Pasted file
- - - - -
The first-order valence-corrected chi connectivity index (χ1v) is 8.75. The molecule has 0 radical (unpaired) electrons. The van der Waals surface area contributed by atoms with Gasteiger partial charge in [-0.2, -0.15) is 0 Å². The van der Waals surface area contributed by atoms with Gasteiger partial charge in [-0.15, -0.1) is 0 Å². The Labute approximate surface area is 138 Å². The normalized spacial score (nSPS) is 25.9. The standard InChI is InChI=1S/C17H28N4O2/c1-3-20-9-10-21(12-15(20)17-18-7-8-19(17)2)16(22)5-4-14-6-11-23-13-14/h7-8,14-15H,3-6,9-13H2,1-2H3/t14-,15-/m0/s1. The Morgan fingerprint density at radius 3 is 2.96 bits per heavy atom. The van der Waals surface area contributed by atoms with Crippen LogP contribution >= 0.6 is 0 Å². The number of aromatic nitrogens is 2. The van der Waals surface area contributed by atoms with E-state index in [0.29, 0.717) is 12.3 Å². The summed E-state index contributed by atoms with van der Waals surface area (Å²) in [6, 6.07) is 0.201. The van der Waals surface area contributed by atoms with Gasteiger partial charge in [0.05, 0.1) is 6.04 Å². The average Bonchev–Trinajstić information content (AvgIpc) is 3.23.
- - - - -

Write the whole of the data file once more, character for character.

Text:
The first-order valence-corrected chi connectivity index (χ1v) is 8.75. The molecule has 0 radical (unpaired) electrons. The van der Waals surface area contributed by atoms with Gasteiger partial charge in [-0.2, -0.15) is 0 Å². The van der Waals surface area contributed by atoms with Gasteiger partial charge in [-0.15, -0.1) is 0 Å². The Labute approximate surface area is 138 Å². The normalized spacial score (nSPS) is 25.9. The standard InChI is InChI=1S/C17H28N4O2/c1-3-20-9-10-21(12-15(20)17-18-7-8-19(17)2)16(22)5-4-14-6-11-23-13-14/h7-8,14-15H,3-6,9-13H2,1-2H3/t14-,15-/m0/s1. The Morgan fingerprint density at radius 3 is 2.96 bits per heavy atom. The van der Waals surface area contributed by atoms with Crippen LogP contribution >= 0.6 is 0 Å². The number of aromatic nitrogens is 2. The van der Waals surface area contributed by atoms with E-state index in [0.29, 0.717) is 12.3 Å². The summed E-state index contributed by atoms with van der Waals surface area (Å²) in [6, 6.07) is 0.201. The van der Waals surface area contributed by atoms with Gasteiger partial charge in [0.05, 0.1) is 6.04 Å². The average Bonchev–Trinajstić information content (AvgIpc) is 3.23.